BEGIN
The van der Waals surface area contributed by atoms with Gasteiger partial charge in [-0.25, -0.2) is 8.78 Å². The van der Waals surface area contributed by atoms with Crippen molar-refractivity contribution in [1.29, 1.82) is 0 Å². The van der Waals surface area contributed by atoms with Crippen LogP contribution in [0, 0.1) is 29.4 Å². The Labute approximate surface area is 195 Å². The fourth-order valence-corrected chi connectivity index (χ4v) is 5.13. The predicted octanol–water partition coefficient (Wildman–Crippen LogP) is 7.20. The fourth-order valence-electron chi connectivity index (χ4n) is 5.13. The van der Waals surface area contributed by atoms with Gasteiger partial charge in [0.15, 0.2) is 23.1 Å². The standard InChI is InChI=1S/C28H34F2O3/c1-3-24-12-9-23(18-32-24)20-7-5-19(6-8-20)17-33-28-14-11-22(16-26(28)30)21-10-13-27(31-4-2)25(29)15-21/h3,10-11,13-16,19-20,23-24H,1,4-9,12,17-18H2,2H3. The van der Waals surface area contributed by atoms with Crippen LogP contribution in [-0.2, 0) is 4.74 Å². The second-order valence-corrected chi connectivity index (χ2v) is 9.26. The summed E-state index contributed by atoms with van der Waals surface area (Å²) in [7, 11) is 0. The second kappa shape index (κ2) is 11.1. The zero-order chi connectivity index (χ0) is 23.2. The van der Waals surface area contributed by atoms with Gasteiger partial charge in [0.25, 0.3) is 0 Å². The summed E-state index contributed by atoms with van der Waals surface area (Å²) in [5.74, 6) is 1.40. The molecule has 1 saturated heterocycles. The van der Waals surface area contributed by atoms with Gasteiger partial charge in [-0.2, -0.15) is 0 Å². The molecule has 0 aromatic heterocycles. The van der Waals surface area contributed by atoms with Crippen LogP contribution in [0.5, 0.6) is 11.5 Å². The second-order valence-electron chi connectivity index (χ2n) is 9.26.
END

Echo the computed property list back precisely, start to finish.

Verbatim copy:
The van der Waals surface area contributed by atoms with Gasteiger partial charge in [-0.25, -0.2) is 8.78 Å². The van der Waals surface area contributed by atoms with Crippen molar-refractivity contribution in [1.29, 1.82) is 0 Å². The van der Waals surface area contributed by atoms with Crippen LogP contribution in [0, 0.1) is 29.4 Å². The Labute approximate surface area is 195 Å². The fourth-order valence-corrected chi connectivity index (χ4v) is 5.13. The predicted octanol–water partition coefficient (Wildman–Crippen LogP) is 7.20. The fourth-order valence-electron chi connectivity index (χ4n) is 5.13. The van der Waals surface area contributed by atoms with Gasteiger partial charge in [0.15, 0.2) is 23.1 Å². The standard InChI is InChI=1S/C28H34F2O3/c1-3-24-12-9-23(18-32-24)20-7-5-19(6-8-20)17-33-28-14-11-22(16-26(28)30)21-10-13-27(31-4-2)25(29)15-21/h3,10-11,13-16,19-20,23-24H,1,4-9,12,17-18H2,2H3. The van der Waals surface area contributed by atoms with Crippen LogP contribution in [-0.2, 0) is 4.74 Å². The second-order valence-corrected chi connectivity index (χ2v) is 9.26. The summed E-state index contributed by atoms with van der Waals surface area (Å²) in [7, 11) is 0. The second kappa shape index (κ2) is 11.1. The zero-order chi connectivity index (χ0) is 23.2. The van der Waals surface area contributed by atoms with Gasteiger partial charge in [0.25, 0.3) is 0 Å². The summed E-state index contributed by atoms with van der Waals surface area (Å²) in [5.74, 6) is 1.40. The molecule has 1 saturated heterocycles. The van der Waals surface area contributed by atoms with Gasteiger partial charge in [-0.2, -0.15) is 0 Å². The molecule has 0 aromatic heterocycles. The van der Waals surface area contributed by atoms with Crippen LogP contribution in [0.5, 0.6) is 11.5 Å². The second-order valence-electron chi connectivity index (χ2n) is 9.26.